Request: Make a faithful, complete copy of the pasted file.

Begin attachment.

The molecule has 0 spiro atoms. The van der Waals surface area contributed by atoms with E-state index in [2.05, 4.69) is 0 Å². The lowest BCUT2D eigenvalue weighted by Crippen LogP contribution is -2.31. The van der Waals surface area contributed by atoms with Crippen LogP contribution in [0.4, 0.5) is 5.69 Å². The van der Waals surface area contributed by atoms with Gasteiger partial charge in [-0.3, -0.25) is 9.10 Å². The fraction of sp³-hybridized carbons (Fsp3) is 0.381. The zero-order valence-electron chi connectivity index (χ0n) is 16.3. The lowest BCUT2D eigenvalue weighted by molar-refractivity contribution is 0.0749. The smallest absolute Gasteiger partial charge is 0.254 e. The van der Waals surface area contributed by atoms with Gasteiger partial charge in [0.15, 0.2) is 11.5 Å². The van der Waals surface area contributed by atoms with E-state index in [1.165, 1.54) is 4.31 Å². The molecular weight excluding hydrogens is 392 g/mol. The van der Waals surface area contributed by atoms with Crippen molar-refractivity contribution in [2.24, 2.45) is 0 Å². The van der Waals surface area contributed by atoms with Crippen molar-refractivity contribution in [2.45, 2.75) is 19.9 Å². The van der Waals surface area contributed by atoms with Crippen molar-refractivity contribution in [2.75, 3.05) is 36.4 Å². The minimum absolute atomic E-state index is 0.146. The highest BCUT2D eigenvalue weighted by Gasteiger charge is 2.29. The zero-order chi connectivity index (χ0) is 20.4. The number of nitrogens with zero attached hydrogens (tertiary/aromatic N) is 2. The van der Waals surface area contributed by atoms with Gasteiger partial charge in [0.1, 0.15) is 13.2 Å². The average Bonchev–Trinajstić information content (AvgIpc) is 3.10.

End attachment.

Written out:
The molecule has 0 spiro atoms. The van der Waals surface area contributed by atoms with E-state index in [2.05, 4.69) is 0 Å². The lowest BCUT2D eigenvalue weighted by Crippen LogP contribution is -2.31. The van der Waals surface area contributed by atoms with Crippen LogP contribution in [0.4, 0.5) is 5.69 Å². The van der Waals surface area contributed by atoms with Gasteiger partial charge in [-0.3, -0.25) is 9.10 Å². The fraction of sp³-hybridized carbons (Fsp3) is 0.381. The zero-order valence-electron chi connectivity index (χ0n) is 16.3. The lowest BCUT2D eigenvalue weighted by molar-refractivity contribution is 0.0749. The smallest absolute Gasteiger partial charge is 0.254 e. The van der Waals surface area contributed by atoms with Gasteiger partial charge in [0.15, 0.2) is 11.5 Å². The van der Waals surface area contributed by atoms with E-state index in [1.165, 1.54) is 4.31 Å². The molecular weight excluding hydrogens is 392 g/mol. The van der Waals surface area contributed by atoms with Crippen molar-refractivity contribution in [2.24, 2.45) is 0 Å². The van der Waals surface area contributed by atoms with Crippen molar-refractivity contribution in [2.45, 2.75) is 19.9 Å². The van der Waals surface area contributed by atoms with Crippen molar-refractivity contribution in [2.75, 3.05) is 36.4 Å². The minimum absolute atomic E-state index is 0.146. The highest BCUT2D eigenvalue weighted by Gasteiger charge is 2.29. The zero-order chi connectivity index (χ0) is 20.4. The number of nitrogens with zero attached hydrogens (tertiary/aromatic N) is 2. The van der Waals surface area contributed by atoms with Gasteiger partial charge in [0.1, 0.15) is 13.2 Å². The average Bonchev–Trinajstić information content (AvgIpc) is 3.10.